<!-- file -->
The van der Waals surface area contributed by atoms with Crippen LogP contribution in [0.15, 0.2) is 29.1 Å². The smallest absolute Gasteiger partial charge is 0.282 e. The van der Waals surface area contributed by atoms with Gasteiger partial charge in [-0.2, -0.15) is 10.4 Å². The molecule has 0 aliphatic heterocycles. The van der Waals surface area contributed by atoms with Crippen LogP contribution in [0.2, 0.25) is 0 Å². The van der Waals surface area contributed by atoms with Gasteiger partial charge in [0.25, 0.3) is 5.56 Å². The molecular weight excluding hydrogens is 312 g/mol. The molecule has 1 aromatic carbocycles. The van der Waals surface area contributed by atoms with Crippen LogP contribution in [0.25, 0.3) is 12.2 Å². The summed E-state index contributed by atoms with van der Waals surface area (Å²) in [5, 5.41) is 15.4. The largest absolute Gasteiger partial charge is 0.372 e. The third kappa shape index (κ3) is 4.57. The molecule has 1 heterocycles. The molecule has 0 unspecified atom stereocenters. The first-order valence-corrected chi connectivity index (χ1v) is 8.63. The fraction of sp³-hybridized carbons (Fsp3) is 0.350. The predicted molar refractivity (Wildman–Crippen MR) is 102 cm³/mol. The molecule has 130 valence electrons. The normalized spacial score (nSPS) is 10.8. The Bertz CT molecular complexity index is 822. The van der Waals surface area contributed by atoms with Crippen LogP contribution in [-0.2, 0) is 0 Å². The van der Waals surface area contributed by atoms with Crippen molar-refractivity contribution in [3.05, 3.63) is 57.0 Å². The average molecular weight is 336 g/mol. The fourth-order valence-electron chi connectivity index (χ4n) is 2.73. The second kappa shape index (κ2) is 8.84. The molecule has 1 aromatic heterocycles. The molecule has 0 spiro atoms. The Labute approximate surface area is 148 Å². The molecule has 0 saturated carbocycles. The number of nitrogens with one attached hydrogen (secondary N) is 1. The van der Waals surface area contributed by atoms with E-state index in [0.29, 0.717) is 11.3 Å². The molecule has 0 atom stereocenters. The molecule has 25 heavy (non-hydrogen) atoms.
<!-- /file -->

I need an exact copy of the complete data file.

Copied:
The van der Waals surface area contributed by atoms with Crippen LogP contribution in [0.15, 0.2) is 29.1 Å². The smallest absolute Gasteiger partial charge is 0.282 e. The van der Waals surface area contributed by atoms with Gasteiger partial charge in [-0.2, -0.15) is 10.4 Å². The molecule has 0 aliphatic heterocycles. The van der Waals surface area contributed by atoms with Crippen LogP contribution in [0.2, 0.25) is 0 Å². The van der Waals surface area contributed by atoms with Gasteiger partial charge in [0.25, 0.3) is 5.56 Å². The molecular weight excluding hydrogens is 312 g/mol. The molecule has 1 aromatic carbocycles. The van der Waals surface area contributed by atoms with Crippen LogP contribution in [0.25, 0.3) is 12.2 Å². The summed E-state index contributed by atoms with van der Waals surface area (Å²) in [5, 5.41) is 15.4. The largest absolute Gasteiger partial charge is 0.372 e. The third kappa shape index (κ3) is 4.57. The molecule has 1 heterocycles. The molecule has 0 unspecified atom stereocenters. The first-order valence-corrected chi connectivity index (χ1v) is 8.63. The fraction of sp³-hybridized carbons (Fsp3) is 0.350. The predicted molar refractivity (Wildman–Crippen MR) is 102 cm³/mol. The molecule has 130 valence electrons. The normalized spacial score (nSPS) is 10.8. The Bertz CT molecular complexity index is 822. The van der Waals surface area contributed by atoms with Crippen LogP contribution in [-0.2, 0) is 0 Å². The van der Waals surface area contributed by atoms with Crippen molar-refractivity contribution in [3.05, 3.63) is 57.0 Å². The average molecular weight is 336 g/mol. The fourth-order valence-electron chi connectivity index (χ4n) is 2.73. The second kappa shape index (κ2) is 8.84. The molecule has 1 aromatic heterocycles. The molecule has 0 spiro atoms. The Labute approximate surface area is 148 Å². The molecule has 0 saturated carbocycles. The number of nitrogens with one attached hydrogen (secondary N) is 1. The van der Waals surface area contributed by atoms with E-state index in [0.29, 0.717) is 11.3 Å². The molecule has 0 atom stereocenters. The molecule has 25 heavy (non-hydrogen) atoms.